In the run-up to ISM, the world's largest trade fair for sweets and snacks, the Federal Association of the German Sweets Industry e.V. (BDSI) is looking back on a mixed year in 2015. The production volume more or less stagnated (+0.2%), the turnover increased by 2.6%. The volume of the export business declined for the first time in years. Increasing market pressure amid tough national and international competition along with ever greater state regulation and bureaucracy and especially the high costs for raw materials are taking their toll on the profits of many of the over 200 industrial manufacturers of German sweets and snacks. The prices for the import raw materials cocoa, almonds and hazelnuts climbed to a record level in 2015. One of the reasons for this development was harvest failures or shortfalls due to weather conditions as well as the substantial increase in global demand. The industry remains optimistic however and expects significant stimuli from this year's International Sweets and Biscuits Fair (ISM), especially for the export business.
Sweets industry offers a wide range of products for individual consumer requirements
Under the motto of the German Parliament's resolution "Reinforce healthy diets, appreciate food," among other things a national strategy for the reduction of the amount of sugar, salt and fats in the finished products is being demanded. In total 2 million Euros of the Federal budget for 2016 have been allocated to finance this project. The German sweets industry is making its contribution towards this political and social development by offering product variations in addition to the classic sweets or is developing innovative products that conform with the changed consumer requirements. The current scientific cognitions are also continually taken into account in this connection. "Today, the consumers already enjoy a very broad offer of a wide range of products so that they can put together their diets according to their individual desires and needs," said Bastian Fassin, BDSI board member and Chairman of the International Sweets and Biscuits Fair Task Force (AISM). "Of course, the German sweets industry is open to new approaches, as long as these are based on scientific findings. In spite of all efforts to develop new recipes, the decision still ultimately lies with the consumers, because they only buy what they like eating. This is particularly true for the products of the German sweets industry, because here taste is the key criterion."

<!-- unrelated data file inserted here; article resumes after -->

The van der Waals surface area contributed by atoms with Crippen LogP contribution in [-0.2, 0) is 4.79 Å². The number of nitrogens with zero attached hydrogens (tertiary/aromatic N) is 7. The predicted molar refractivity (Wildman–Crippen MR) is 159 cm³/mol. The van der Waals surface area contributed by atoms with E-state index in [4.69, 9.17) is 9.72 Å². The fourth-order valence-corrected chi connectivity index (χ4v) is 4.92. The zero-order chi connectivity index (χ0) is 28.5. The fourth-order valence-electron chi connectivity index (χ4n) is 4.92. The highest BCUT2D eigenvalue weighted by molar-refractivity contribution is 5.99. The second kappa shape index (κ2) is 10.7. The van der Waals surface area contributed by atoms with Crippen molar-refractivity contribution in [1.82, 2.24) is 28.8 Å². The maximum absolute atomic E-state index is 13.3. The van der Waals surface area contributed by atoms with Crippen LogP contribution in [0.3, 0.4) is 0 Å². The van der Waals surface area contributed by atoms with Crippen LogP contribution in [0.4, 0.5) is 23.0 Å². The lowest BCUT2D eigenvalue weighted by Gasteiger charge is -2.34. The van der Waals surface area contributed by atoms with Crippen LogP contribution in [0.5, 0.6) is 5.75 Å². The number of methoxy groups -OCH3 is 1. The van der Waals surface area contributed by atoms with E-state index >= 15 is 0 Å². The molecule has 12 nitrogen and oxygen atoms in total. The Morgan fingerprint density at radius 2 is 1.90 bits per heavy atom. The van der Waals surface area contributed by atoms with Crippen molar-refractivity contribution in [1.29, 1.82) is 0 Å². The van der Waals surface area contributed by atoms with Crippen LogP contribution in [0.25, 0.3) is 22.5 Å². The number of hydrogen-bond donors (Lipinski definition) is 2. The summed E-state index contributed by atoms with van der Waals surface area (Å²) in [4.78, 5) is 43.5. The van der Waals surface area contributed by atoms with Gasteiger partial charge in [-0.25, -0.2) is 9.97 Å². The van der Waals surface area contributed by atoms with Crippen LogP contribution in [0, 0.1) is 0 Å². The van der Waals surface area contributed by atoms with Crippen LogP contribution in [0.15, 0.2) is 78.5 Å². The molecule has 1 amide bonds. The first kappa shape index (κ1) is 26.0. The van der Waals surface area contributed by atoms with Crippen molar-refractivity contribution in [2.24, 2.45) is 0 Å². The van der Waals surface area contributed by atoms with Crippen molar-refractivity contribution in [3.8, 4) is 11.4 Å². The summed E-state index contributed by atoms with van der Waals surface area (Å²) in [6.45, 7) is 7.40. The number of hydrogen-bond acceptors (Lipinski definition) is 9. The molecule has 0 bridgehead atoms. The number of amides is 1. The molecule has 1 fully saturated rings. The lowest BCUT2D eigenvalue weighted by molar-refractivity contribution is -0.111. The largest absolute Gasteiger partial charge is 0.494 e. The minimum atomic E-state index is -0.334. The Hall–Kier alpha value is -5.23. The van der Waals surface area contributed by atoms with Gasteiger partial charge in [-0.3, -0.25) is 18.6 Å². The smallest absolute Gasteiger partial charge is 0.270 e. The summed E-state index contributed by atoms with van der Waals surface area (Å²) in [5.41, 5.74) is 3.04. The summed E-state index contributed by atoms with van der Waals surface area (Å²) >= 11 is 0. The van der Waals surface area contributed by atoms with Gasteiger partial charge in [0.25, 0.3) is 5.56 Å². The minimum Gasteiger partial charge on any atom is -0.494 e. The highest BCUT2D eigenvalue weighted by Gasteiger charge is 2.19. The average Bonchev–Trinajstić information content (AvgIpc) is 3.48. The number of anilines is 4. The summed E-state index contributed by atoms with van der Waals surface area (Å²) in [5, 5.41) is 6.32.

Economic development of the sweets industry in 2015
According to BDSI estimates, the over 200 industrial manufacturers of German sweets and snacks were able to slightly increase their production volume in 2015 by 0.2% up to around 3.99 million tonnes. In terms of value, the production rose by approx. 2.6% up to around 12.58 billion Euros. The BDSI estimates are based on the official figures from the German Federal Statistical Office.
In terms of volume, the domestic offer* (= production + import - export) increased by around 0.8% up to just under 2.64 million tonnes in 2015, whereas the domestic sales volume for the same period increased by an estimated 3.2% up to around 8.86 billion Euros.
(* The domestic supply is calculated without semi-finished products and raw ingredients.)